I'm home today on injured reserve, fighting off a flu bug. The CDC lists my state as having "sporadic" incidents of the flu, but I just came from spending five days with people from all over the country (with several states having outbreaks). I'm glad to get the bug out of the way now.
I made some use of my down time going over the track, charts, satellite images.
Visiting Cape May, which appeals to us for a few different reasons, may be dropping a little lower on our list of goals. Why? It would add about 40 to 50 miles to the trip, including a 17 mile crossing of the mouth of Delaware Bay. Looking at the tide forecast we might be crossing the bay with a 2.5 kt incoming tide. If the wind were out of the N or NW, it could get very lumpy out there. I'm not sure we want to cross the bay and deal with all the shipping traffic under those conditions.
I wish we could visit the "Jersey Shore", but we might be better off tracking the western (Delaware) shore of the Bay, sticking with the shallower water and avoiding the wide mouth of the bay. Safer, simpler and less likely to have weather issues. And this would be following the path of Washington Tuttle, which was our goal in the first place.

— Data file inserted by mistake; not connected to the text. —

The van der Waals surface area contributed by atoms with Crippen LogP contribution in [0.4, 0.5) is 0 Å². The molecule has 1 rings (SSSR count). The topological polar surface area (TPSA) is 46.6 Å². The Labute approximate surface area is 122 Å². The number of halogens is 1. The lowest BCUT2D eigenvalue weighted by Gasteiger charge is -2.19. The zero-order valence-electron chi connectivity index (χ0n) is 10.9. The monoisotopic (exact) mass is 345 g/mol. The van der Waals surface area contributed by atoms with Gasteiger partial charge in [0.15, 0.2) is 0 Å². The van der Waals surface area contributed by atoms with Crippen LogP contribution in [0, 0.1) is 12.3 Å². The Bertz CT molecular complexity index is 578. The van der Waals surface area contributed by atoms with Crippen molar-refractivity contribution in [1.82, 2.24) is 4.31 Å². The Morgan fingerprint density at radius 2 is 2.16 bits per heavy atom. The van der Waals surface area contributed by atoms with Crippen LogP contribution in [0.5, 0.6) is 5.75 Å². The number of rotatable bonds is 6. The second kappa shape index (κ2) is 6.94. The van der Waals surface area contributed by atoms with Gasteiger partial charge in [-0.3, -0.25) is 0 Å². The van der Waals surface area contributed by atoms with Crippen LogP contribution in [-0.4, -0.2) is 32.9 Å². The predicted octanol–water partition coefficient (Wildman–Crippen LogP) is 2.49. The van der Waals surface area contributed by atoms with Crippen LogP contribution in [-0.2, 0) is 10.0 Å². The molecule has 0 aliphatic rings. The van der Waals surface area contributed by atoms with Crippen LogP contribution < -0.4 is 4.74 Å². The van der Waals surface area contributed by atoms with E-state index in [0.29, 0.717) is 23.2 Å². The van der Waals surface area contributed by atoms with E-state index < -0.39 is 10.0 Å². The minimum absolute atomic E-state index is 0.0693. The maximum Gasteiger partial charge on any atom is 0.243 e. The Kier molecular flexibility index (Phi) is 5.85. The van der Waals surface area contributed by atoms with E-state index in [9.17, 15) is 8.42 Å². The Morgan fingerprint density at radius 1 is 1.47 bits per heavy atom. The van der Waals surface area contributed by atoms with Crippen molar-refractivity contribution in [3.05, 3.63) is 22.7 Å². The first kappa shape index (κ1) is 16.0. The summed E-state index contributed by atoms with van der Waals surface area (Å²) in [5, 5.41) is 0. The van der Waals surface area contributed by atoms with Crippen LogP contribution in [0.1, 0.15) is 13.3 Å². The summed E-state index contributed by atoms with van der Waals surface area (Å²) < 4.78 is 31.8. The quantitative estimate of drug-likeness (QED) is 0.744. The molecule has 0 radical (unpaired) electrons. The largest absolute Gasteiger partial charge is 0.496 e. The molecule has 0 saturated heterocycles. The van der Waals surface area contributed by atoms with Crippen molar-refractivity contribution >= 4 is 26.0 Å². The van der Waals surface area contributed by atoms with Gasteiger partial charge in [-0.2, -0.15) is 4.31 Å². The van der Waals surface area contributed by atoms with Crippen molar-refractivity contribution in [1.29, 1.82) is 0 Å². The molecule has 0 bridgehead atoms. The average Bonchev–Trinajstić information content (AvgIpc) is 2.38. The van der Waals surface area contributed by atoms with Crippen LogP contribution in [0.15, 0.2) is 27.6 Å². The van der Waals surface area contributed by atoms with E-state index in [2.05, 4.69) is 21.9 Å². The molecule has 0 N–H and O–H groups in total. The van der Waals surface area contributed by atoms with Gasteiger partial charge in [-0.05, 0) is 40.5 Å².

ps - After having made the above post I decided to check my references on small boats crossing Delaware Bay. The four written records I have - Nathanial Bishop's Voyage in a Paper Canoe, Frank Dye's Sailing to the Edge of Fear, Lee Hughes' The Biggest Boat I Could Afford and of course Washington Tuttle's recollection - all show the small boat voyagers crossing Delaware Bay near the eastern entrance to the C and D canal where the Bay - really a river at that point - is a couple of nautical miles wide. If avoiding the wide mouth of the bay and ocean currents was good enough for them, it is probably good enough for us too.
I'm tempted to say "discretion is the better part of valor" but there is no valor here - just a couple of guys having fun on a small boat.